There was much less dish in the afternoon’s testimony, and lots of the same kind of niggling that has made the defense so unpopular with the audience. A significant portion of the cross examination today dealt with whether it might be POSSIBLE that Matt Cooper meant to type an “n” when he really typed an “r”… and thus, could it be MAYBE true that the sentence in Cooper’s notes (that, as it reads now, is a vague half-thought having to do with “the Wilson thing”) might actually be Libby telling Matt that he “had heard about the Wilson thing” — specifically, said the defense, Wilson’s wife working at the CIA — “but it might not even be true.”
Ta-da! Far from being bent on Wilson’s personal destruction, Libby was a champion of truth, a defender of accuracy, and a hero to all. Through such transmogrifications, one supposes, acquittals are made.
Oh, and there was some slight news. The defense has subpoenaed Jill Abramson, the former Washington bureau chief for the New York Times, to answer to Judy Miller’s testimony that Abramson brushed off Miller’s casual suggestion that the Times “look into” the Wilson wife story. They expect the Times to attempt to quash the request. Even more tantalizing was the post-Cooper argument from the defense that “We’d have to get the Vice President on the stand in order find out what really happened.”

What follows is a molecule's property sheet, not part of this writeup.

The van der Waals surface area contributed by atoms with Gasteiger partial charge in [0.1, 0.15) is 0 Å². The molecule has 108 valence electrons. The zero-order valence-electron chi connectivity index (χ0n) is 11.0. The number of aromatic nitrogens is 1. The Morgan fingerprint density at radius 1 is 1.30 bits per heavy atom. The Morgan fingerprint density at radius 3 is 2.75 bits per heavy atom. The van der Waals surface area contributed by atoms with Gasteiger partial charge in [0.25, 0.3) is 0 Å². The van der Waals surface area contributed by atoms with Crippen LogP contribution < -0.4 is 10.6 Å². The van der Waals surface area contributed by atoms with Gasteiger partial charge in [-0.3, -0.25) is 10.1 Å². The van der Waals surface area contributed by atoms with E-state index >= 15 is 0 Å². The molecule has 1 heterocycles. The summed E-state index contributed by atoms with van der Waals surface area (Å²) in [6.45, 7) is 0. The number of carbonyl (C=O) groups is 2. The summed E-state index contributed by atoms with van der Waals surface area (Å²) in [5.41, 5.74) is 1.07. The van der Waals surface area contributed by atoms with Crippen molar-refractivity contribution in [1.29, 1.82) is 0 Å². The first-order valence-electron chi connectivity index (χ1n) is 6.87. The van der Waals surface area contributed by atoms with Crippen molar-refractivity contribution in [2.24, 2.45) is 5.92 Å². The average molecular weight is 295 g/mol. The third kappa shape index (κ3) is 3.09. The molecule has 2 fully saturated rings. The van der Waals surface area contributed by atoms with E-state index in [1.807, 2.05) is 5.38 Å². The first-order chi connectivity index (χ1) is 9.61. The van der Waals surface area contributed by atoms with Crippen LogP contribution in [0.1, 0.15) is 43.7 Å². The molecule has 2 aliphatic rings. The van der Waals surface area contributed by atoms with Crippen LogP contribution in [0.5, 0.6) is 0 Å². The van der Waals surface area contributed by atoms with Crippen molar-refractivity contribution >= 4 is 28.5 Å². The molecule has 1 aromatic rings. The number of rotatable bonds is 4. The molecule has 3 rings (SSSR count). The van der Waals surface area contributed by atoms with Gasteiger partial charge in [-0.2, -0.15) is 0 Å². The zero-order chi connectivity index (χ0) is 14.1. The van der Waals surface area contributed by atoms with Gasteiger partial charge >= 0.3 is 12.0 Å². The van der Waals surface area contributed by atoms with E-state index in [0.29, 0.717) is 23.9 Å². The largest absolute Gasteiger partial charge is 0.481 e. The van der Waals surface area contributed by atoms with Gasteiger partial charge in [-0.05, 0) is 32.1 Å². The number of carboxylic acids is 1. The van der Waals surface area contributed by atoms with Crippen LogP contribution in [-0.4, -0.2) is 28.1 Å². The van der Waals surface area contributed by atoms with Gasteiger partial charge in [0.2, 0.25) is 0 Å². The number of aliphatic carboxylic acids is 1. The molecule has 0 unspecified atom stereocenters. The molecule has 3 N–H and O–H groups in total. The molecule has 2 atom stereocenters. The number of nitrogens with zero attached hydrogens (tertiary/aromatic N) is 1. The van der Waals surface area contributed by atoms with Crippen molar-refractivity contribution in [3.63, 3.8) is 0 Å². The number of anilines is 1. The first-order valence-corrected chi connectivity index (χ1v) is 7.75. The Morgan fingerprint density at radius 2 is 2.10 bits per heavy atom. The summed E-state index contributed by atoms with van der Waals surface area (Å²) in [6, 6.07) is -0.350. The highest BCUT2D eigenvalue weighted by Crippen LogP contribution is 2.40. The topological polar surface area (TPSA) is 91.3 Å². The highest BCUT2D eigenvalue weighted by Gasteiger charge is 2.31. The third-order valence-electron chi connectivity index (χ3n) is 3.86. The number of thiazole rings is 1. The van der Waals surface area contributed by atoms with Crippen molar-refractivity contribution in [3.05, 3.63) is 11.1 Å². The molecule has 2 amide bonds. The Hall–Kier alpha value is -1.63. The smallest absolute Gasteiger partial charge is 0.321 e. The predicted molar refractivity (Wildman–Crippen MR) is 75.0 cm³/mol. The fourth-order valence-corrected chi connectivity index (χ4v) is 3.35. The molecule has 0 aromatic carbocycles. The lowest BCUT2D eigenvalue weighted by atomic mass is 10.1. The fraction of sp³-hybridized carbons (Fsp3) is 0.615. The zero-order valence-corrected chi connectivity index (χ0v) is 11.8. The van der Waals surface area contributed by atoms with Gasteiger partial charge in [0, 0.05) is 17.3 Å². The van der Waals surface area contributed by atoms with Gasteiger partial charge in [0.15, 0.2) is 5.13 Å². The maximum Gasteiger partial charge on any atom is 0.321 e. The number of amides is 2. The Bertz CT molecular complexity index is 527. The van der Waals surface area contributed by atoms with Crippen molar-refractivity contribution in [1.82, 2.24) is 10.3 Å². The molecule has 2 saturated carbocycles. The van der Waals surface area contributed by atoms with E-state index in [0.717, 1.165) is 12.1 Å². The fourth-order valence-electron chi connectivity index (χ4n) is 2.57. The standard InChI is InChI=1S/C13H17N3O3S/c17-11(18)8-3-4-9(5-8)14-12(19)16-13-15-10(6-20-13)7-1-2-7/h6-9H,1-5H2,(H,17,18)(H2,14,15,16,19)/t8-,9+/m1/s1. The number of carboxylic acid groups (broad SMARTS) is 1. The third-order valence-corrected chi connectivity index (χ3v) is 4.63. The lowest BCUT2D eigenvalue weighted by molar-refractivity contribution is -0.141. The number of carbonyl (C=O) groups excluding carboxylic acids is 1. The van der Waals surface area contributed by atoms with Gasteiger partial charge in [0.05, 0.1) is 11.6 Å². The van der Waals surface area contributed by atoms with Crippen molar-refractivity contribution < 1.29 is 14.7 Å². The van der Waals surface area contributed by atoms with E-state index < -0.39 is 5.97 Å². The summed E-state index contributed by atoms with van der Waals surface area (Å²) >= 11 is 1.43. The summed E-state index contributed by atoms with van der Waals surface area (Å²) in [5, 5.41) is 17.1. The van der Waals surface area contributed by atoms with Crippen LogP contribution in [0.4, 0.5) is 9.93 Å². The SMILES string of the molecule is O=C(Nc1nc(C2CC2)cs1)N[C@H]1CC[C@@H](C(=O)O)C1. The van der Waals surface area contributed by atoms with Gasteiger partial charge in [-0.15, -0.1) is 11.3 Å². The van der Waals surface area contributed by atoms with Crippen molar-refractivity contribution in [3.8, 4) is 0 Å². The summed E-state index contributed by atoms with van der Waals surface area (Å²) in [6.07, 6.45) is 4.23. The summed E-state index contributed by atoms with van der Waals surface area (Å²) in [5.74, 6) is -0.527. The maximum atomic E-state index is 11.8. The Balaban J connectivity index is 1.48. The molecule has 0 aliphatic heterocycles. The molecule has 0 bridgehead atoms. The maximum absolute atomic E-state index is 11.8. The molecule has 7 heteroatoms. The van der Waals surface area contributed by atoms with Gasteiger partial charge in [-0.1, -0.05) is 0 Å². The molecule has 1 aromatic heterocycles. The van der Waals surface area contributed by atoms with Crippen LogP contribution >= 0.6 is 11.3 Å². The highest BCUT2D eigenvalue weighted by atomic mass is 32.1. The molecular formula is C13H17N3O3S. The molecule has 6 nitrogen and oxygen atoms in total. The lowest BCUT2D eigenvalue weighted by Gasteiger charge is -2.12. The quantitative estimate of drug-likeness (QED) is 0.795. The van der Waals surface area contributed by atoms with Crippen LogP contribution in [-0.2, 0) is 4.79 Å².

We in the press gallery are in near universal agreement that calling Cheney would be both hugely exciting and a real gamble for the defense. One the one hand, Cheney is less popular with the American people than torture. On the other hand, if he can make torture seem pleasant by comparison, then he should have no trouble making Scooter seem sympathetic. Then, yet a third option — if he’s a hostile witness, can they waterboard him?